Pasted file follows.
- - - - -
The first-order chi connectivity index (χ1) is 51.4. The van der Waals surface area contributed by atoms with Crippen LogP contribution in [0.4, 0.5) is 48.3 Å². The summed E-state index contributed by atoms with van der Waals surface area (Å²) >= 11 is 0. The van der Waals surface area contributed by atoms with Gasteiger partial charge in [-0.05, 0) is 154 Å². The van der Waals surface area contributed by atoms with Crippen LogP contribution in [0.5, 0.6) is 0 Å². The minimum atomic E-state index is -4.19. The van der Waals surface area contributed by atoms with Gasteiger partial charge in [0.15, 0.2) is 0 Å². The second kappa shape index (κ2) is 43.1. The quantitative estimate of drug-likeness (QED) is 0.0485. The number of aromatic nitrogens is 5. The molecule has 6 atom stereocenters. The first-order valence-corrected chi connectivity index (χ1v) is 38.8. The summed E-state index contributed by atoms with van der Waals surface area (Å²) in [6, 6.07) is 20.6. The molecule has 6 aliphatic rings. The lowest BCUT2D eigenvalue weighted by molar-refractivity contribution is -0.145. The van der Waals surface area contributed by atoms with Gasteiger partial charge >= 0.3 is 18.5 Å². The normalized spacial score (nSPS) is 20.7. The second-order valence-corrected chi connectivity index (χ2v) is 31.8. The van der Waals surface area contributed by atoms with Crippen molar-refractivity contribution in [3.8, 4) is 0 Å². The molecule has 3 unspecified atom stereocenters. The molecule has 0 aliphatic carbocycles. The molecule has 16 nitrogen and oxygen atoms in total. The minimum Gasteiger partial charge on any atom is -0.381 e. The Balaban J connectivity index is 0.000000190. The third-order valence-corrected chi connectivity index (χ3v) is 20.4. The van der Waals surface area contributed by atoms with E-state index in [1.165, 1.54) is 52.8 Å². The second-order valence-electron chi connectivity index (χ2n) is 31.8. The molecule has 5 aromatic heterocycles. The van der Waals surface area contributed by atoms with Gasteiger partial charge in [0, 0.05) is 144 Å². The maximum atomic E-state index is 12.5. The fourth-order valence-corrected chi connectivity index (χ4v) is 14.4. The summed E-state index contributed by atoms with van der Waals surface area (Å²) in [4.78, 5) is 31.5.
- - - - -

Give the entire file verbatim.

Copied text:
The first-order chi connectivity index (χ1) is 51.4. The van der Waals surface area contributed by atoms with Crippen LogP contribution in [0.4, 0.5) is 48.3 Å². The summed E-state index contributed by atoms with van der Waals surface area (Å²) >= 11 is 0. The van der Waals surface area contributed by atoms with Gasteiger partial charge in [-0.05, 0) is 154 Å². The van der Waals surface area contributed by atoms with Crippen LogP contribution in [0.5, 0.6) is 0 Å². The minimum atomic E-state index is -4.19. The van der Waals surface area contributed by atoms with Gasteiger partial charge in [0.15, 0.2) is 0 Å². The second kappa shape index (κ2) is 43.1. The quantitative estimate of drug-likeness (QED) is 0.0485. The number of aromatic nitrogens is 5. The molecule has 6 atom stereocenters. The first-order valence-corrected chi connectivity index (χ1v) is 38.8. The summed E-state index contributed by atoms with van der Waals surface area (Å²) in [6, 6.07) is 20.6. The molecule has 6 aliphatic rings. The lowest BCUT2D eigenvalue weighted by molar-refractivity contribution is -0.145. The van der Waals surface area contributed by atoms with Gasteiger partial charge >= 0.3 is 18.5 Å². The normalized spacial score (nSPS) is 20.7. The second-order valence-corrected chi connectivity index (χ2v) is 31.8. The van der Waals surface area contributed by atoms with Crippen molar-refractivity contribution in [3.8, 4) is 0 Å². The molecule has 3 unspecified atom stereocenters. The molecule has 0 aliphatic carbocycles. The molecule has 16 nitrogen and oxygen atoms in total. The minimum Gasteiger partial charge on any atom is -0.381 e. The Balaban J connectivity index is 0.000000190. The third-order valence-corrected chi connectivity index (χ3v) is 20.4. The van der Waals surface area contributed by atoms with E-state index in [1.165, 1.54) is 52.8 Å². The second-order valence-electron chi connectivity index (χ2n) is 31.8. The molecule has 5 aromatic heterocycles. The van der Waals surface area contributed by atoms with Gasteiger partial charge in [0, 0.05) is 144 Å². The maximum atomic E-state index is 12.5. The fourth-order valence-corrected chi connectivity index (χ4v) is 14.4. The summed E-state index contributed by atoms with van der Waals surface area (Å²) in [4.78, 5) is 31.5.